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Amy Brown headshot

These Venture Capitalists Are on a Mission to Put Companies on Path to Net Zero From Day One

By Amy Brown
An office building with trees growing next to it.

Can venture capital save the planet? The industry is betting a serious amount of money, to the tune of $70.1 billion, in climate tech startups to prove it can — or at least do its part. 

The more muscle behind this goal, the better. Hence the recent launch of the Venture Climate Alliance, a coalition of firms looking to build an industry-wide movement to combat climate change and transition to net-zero emissions. 

Some of the world’s largest VC funds, such as Tiger Global, have signed on to the alliance — signaling a shift from traditional VC  investment targets like software and financial technology. Twenty-three VC firms across the U.S. and Europe have signed up so far. 

Members commit to reaching net-zero emissions for their operations by 2030 and reporting progress transparently. They'll also engage with their portfolio companies to create paths to net zero in the early investment stage and help them to realize those goals.

Venture capital has long played a role in transformative innovation across technology, pharmaceuticals and other industries. So, it makes sense for the industry to embrace a role in scaling up climate tech as part of the solution to reduce greenhouse gas emissions. 

High energy prices and government support drive momentum for climate tech

It doesn’t hurt that a jump in energy prices is driving more money to climate tech. Green energy technologies are reaching the point where they are cheaper and better performing than their fossil fuel incumbents. It’s no wonder, then, that funding for startups focused on clean energy and reducing fossil fuel use rose 4 percent from 2021 to 2022, according to BloombergNEF

Government support is also increasing with policies like the U.S. Inflation Reduction Act and the EU Green Deal Industrial Plan. Across the globe, public and private investments in climate tech totaled $1.1 trillion in 2022, according to a Bloomberg analysis

"Net zero for thee but not for me is no longer a workable solution,” Daniel Firger, co-founder of the Venture Climate Alliance, said in a statement. “If we're serious about moving the entire world economy into alignment with a pathway to net-zero emissions, we must consider the critical role that private markets play in that journey."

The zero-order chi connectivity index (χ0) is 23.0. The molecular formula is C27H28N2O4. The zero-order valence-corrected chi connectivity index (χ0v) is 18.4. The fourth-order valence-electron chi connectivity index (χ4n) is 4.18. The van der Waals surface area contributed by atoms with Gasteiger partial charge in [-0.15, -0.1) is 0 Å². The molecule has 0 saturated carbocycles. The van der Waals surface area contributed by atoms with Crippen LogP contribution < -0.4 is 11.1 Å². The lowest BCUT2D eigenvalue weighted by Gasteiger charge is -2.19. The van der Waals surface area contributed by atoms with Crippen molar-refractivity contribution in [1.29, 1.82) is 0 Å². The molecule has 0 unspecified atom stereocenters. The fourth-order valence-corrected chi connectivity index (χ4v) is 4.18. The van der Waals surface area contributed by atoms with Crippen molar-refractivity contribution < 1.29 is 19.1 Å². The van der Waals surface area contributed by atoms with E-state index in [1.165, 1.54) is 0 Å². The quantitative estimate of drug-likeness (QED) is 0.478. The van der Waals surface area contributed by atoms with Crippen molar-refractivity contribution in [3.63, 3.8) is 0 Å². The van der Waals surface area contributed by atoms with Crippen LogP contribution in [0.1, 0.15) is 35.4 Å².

Early-stage innovation can help legacy industries get to net-zero faster

VC investors are the linchpin between capital markets and early-stage innovation, with the opportunity to help companies move from initial development to commercialization and scale.

The alliance wants to bridge the gap between the hundreds of net-zero commitments in public markets and early-stage innovation from startups, which can help legacy industries decarbonize at a lower cost with new products and processes, Alexandra Harbour, a co-founder of the Alliance, said in a press announcement

Marrying established companies with startups is a proven path to achieving greater innovation for legacy industries while giving newcomers a leg up, as TriplePundit recently reported

Yet the methodologies, tools, and data to track climate impacts of early-stage investments are either nonexistent or inaccessible, the Alliance attests. That’s why its members want to develop best practices to collect, interpret and report this data and share what they learn with the industry. 

Image credit: Scott Webb/Pexels

Amy Brown headshot

Based in Florida, Amy has covered sustainability for over 25 years, including for TriplePundit, Reuters Sustainable Business and Ethical Corporation Magazine. She also writes sustainability reports and thought leadership for companies. She is the ghostwriter for Sustainability Leadership: A Swedish Approach to Transforming Your Company, Industry and the World. Connect with Amy on LinkedIn and her Substack newsletter focused on gray divorce, caregiving and other cultural topics.

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